We took note the other day of a story in The Atlantic about how "plant-based" has become a description that has lost all meaning: "The 'plant-based' label lives on in virtually every food product imaginable: instant ramen, boxed mac and cheese, Kraft singles, KitKat bars, even queso. You can now buy plant-based peanut butter. You can also wash your hair with plant-based shampoo and puff on a plant-based vape."
MNB reader Lisa Malmarowski responded:
To be fair, Kraft does offer plant-based singles now - they are vegan and non-dairy. So, not the same as labeling other things. That said, plant-based it much better accepted than vegan. People who don’t want to consume animal products look for these labels, people who are curious are more likely to choose plant-based labeling over vegan because the connotations of vegan is that it’s not going to taste good.
The same thing happened with labeling everything ‘fat-free’ like candies.
C’est la Vie. This will all be yesterday’s news when a new “feature” is suddenly popular.
Another MNB reader wrote:
Regarding the overuse of 'plant based' is directly tied to your reporting earlier about New Haven style pizza. Some will look to exploit the term as a rush for profit, while watering down the product quality. The food industry already did this with 'All Natural'. There is no government standard of identity for this phrase like there is for a USDA Organic approved label, kosher label, etc. Now the same is happening to plant-based. And in 6 month there will be another watered down buzz word the marketers will introduce to us that may or may not actually mean anything.
And from another reader:
Loved your analysis Kevin! Spot on. As a follower of a plant based diet I find it exploitative when a manufacturer puts “plant based” or “vegan” on their packaging when it is obviously plant based. Plus I am smart enough to know that just because it says “plant based” doesn’t mean it’s healthy…another issue with the abuse of using the label.
Hope you’re doing well. Without naming names or products, this story reminds me of a meeting I was in a few years ago. We were reviewing our new innovation line up with upper management at our account and one of the categories was “Plant Based Snacks."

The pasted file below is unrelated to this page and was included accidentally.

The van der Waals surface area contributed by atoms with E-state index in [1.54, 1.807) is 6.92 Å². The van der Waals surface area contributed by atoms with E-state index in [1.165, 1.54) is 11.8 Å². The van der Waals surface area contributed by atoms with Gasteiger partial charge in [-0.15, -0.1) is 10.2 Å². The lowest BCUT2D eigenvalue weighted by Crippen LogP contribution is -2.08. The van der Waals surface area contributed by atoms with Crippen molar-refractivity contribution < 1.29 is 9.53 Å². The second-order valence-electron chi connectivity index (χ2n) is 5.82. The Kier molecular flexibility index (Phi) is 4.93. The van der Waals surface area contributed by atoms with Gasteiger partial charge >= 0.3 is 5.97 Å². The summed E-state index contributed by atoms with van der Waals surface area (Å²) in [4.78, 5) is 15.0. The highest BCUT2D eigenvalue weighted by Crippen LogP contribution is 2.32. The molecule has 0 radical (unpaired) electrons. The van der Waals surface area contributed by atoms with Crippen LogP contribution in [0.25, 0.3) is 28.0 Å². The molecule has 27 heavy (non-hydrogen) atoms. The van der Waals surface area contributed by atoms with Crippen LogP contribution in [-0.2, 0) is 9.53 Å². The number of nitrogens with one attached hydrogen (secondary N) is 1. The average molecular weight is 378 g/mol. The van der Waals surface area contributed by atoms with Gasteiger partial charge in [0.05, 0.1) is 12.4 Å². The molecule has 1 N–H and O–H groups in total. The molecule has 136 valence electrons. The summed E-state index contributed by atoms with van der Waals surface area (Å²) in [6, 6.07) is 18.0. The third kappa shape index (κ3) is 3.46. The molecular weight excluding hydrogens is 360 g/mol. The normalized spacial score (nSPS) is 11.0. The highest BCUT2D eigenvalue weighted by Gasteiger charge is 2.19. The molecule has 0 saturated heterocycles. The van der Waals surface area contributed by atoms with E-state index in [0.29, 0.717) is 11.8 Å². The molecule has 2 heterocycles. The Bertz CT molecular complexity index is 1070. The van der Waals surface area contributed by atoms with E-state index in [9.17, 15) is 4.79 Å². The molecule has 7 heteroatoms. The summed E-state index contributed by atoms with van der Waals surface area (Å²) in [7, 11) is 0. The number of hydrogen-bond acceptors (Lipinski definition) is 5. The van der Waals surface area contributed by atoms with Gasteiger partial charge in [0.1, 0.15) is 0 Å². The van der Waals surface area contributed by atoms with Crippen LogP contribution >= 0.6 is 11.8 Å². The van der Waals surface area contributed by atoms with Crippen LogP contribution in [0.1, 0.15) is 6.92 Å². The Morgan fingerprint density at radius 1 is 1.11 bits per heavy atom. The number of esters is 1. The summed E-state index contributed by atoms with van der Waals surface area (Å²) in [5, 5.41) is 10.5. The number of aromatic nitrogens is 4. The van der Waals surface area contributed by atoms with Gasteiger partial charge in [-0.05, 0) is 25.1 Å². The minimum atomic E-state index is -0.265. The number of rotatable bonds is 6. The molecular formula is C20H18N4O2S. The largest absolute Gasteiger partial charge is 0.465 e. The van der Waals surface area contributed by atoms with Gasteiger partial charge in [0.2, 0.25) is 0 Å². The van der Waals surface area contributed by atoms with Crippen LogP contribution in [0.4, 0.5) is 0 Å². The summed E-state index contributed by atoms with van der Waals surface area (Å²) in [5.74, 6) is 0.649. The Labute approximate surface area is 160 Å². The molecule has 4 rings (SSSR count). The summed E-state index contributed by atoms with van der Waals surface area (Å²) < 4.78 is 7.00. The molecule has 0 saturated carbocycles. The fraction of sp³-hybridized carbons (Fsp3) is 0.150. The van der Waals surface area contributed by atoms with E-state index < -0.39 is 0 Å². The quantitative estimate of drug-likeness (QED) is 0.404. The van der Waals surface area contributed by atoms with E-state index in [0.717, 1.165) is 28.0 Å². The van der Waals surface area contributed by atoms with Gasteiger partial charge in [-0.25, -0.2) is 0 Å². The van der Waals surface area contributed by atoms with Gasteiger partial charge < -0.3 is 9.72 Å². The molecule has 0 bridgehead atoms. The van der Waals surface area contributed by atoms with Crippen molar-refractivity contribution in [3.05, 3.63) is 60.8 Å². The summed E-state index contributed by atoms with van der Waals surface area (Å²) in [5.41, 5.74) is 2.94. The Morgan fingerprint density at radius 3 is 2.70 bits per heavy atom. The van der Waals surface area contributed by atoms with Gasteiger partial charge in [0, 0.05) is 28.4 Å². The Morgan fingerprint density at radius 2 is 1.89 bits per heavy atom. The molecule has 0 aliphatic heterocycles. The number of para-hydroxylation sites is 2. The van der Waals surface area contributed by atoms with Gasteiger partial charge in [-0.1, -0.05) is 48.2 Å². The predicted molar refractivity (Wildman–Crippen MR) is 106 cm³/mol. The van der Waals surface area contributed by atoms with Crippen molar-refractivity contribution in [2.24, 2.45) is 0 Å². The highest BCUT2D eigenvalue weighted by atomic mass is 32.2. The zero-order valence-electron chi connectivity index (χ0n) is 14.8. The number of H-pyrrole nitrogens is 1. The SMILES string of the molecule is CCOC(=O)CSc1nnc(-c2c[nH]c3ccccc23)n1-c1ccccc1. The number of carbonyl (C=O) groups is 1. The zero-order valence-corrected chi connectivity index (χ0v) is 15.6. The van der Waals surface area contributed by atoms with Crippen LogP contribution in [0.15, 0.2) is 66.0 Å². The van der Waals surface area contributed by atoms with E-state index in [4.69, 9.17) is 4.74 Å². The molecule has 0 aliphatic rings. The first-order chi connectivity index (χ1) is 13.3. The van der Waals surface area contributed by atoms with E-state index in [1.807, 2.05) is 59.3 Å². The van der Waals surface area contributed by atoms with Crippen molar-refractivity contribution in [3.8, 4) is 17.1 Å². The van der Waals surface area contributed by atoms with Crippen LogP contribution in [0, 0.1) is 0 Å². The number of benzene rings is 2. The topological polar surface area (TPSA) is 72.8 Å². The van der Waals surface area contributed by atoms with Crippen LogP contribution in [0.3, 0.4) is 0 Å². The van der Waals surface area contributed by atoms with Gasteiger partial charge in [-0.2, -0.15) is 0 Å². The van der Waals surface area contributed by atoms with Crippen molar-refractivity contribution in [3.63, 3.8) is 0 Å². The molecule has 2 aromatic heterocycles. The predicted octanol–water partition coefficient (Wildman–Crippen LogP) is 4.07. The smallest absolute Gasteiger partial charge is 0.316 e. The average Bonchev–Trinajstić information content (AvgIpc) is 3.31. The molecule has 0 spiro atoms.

When our business manager finished the presentation one of the VPs of the company turned to us and with a straight face said “Aren’t these nuts?”
I wanted to burst out laughing.
Nuts is right.
And from still another:
I think I have been missing out, where is the animal based peanut butter kept? This annoys me and is a pet peeve. If something is inherently gluten free or plant based or whatever it should be against regulations to label it gluten free, plant based or whatever. It just confuses consumers and adds to distrust of the food industry. We really, really need to educate consumers on label reading.
On the subject of fraudulent returns, one MNB reader wrote:
Ordering multiple sizes and then returning most everything is the way I have to shop now. Have you went to a store and tried to find a selection or sizes? I tried, I really tried, but then had to resort to shopping online. Here’s a thought - online retailers need to do MUCH better at outlining the sizing correctly. As a woman, clothing sizing is ridiculous, but it’s gotten worse. It’s not customers defrauding online retailers, it’s the retailers that don’t make it easy to find things that fit, that are presented so you can tell how they actually look on average people (and don’t get me started on showing clothes with the models contorted in ways no actual human is going to wear that garment - Gap Brands - I’m looking at you). Oh, and stop telling me my ‘ideal size’, when every garment in that size arrives differently sized.
But don’t fear, some online retailers are clamping down on returns and charging $10 or more in restocking fees or forcing store credits instead of refund. I just don’t order from them because… see my previous comments. Honestly, even Postmark doesn’t charge you until you, the buyer, accepts the item, plus I can ask questions of the seller who can provide accurate measurements.